Shameless vendors

Have you ever started a business or moved into a new house and suddenly found your mailbox full of junk mail? Unfortunately, this also can happen when you put your house on the market. When you sell your home, it necessitates all kinds of new purchasing decisions and sneaky vendors are keenly aware of this. Though MLS organizations enforce rules on how posted information is used, some companies have found ways to cull information from various sources to include them in their mass mailing lists. If you find yourself regularly emptying your mailbox of junk, let your agent know. He or she can tap the appropriate sources to prompt an investigation.

Simple Steps to Saving

There is a difference between saving money and saving for your future. And while you may have been taught to pinch pennies your whole life, we’re here to tell you it isn’t entirely about spending less. These seven simple steps will offer a new perspective to saving and put you on the right track.

1. Automate a Savings plan

Once you have a dedicated savings account, put an automatic transfer in place to ensure a steady flow in. Whether it’s having the payroll department at work put a fixed amount into your savings account each paycheck or setting up a fixed transfer from your checking account each month, the goal is to set it and forget it.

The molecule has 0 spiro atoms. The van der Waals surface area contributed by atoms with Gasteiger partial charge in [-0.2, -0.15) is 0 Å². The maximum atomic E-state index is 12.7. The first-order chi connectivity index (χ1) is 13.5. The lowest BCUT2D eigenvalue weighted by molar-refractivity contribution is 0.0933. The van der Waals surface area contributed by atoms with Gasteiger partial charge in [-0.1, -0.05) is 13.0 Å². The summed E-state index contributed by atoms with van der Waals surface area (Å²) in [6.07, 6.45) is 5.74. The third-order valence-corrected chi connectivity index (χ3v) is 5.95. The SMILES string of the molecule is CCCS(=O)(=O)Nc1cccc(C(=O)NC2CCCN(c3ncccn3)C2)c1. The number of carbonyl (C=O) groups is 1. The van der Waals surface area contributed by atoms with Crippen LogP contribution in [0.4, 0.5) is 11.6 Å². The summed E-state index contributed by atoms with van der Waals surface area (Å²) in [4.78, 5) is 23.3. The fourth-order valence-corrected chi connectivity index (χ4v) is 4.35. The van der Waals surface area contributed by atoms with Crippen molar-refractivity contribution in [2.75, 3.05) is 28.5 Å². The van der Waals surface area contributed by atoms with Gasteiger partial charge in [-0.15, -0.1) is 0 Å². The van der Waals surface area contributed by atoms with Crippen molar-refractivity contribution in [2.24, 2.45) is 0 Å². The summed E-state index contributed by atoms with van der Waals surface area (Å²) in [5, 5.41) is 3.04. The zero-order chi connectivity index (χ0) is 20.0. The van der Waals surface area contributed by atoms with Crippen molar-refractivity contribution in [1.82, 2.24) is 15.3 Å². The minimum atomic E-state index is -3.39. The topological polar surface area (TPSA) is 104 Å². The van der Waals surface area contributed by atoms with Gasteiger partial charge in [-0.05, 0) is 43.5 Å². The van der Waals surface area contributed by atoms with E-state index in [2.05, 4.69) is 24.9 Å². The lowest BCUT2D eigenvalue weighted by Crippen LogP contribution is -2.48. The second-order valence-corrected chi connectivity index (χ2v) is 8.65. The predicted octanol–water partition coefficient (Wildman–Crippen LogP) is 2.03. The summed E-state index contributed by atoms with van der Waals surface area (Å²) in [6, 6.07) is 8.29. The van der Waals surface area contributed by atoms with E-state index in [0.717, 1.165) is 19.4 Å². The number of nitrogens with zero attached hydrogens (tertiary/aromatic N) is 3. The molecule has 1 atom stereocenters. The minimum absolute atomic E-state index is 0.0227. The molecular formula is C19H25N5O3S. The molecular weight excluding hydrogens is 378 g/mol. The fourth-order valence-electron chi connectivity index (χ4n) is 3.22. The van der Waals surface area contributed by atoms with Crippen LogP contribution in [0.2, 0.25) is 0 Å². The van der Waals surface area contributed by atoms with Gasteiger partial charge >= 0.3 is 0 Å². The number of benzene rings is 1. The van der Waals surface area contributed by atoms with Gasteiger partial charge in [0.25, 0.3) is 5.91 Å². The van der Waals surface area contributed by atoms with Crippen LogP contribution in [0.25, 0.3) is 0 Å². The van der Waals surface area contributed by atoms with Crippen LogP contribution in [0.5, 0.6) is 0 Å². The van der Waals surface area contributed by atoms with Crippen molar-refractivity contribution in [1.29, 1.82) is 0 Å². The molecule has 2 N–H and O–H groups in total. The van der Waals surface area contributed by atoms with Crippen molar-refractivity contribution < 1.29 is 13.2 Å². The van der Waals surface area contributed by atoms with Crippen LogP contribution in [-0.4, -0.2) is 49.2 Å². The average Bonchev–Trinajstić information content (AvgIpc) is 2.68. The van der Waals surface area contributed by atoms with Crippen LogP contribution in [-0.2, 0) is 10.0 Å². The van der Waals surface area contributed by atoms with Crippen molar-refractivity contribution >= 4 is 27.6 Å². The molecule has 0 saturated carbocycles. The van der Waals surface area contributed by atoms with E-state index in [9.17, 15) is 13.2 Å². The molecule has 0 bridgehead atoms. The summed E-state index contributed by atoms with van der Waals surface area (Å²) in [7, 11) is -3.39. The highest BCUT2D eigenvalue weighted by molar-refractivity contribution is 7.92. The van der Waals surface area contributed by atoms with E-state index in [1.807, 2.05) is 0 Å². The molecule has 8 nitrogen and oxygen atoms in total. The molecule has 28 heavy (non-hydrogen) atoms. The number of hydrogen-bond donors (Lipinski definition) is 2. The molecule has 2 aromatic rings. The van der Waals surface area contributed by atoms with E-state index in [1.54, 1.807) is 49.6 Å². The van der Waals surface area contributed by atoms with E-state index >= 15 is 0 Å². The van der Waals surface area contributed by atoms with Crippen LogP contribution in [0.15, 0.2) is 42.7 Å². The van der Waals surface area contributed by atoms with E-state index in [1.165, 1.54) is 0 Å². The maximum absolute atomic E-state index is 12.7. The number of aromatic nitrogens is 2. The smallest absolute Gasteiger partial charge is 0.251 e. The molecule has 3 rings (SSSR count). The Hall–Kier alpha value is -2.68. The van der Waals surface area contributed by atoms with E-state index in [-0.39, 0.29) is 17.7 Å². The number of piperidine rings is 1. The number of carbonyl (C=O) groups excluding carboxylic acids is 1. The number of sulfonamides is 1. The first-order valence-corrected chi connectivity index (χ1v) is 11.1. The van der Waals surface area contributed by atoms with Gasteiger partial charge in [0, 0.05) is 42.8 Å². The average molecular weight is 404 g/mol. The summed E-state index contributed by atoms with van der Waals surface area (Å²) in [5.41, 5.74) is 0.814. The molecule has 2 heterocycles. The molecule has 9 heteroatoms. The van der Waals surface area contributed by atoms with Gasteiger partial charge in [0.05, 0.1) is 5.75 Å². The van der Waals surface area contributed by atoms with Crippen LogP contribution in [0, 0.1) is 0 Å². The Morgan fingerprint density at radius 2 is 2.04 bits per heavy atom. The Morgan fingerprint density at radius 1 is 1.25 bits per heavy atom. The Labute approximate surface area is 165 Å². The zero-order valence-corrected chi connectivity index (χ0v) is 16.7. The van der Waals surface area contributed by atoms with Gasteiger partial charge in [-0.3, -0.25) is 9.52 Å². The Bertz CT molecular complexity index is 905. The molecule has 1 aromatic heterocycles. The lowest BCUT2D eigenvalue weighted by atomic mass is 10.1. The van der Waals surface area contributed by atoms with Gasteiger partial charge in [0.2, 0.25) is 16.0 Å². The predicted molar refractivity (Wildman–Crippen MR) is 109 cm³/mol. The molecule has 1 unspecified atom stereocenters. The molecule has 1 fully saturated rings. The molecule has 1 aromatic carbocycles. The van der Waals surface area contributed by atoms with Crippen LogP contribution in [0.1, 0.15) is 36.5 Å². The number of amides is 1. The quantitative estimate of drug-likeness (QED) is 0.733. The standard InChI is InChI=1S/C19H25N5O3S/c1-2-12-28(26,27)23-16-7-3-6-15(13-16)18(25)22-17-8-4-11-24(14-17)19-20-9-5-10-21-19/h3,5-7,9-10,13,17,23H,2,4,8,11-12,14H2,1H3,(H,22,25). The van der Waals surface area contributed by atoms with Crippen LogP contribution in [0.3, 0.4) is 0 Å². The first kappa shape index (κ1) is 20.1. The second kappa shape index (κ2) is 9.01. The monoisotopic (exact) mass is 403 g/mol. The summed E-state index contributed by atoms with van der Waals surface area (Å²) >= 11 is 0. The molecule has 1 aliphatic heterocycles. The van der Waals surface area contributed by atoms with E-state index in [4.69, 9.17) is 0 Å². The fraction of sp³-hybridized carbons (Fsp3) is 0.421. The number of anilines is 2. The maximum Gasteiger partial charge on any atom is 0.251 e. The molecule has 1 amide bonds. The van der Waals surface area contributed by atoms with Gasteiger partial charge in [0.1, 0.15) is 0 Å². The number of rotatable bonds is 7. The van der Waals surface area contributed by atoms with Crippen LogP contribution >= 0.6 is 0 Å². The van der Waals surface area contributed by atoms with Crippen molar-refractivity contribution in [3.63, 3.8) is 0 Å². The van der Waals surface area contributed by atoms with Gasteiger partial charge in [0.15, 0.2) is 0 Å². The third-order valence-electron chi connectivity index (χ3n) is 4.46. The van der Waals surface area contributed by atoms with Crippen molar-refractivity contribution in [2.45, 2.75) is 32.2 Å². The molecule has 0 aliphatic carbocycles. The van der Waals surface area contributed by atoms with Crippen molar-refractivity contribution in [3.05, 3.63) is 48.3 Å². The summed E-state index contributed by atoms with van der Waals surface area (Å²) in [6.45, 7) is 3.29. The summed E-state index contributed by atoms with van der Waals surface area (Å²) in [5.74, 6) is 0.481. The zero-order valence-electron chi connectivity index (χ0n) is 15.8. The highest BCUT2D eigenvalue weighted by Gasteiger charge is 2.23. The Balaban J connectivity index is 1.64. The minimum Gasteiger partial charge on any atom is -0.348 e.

2. Create a budget for spending

The key to creating a budget is being honest about your spending habits and having it align with how much money you have coming in. Create a list of all of your necessary expenses (rent, car payment, groceries) including the date they’re due. Having it all in one place will help you draw a mental note and be more conscious of how much you’re spending. And if you need extra help to organize a budget, take advantage of apps on your phone. Some of our favorites are Mint and Qapital.

3. Monitor your credit

Credit can be a great tool in helping you save, but only when used correctly. It’s important to always keep track of your credit card balances and keeping up to date with payments by automating them. There are plenty of websites out there offering free credit reports and credit advice. But if you want to delve deeper into the world of credit and how to manage and utilize it to your advantage, you can get free help and advice from a credit counselor.

 4. Save your windfalls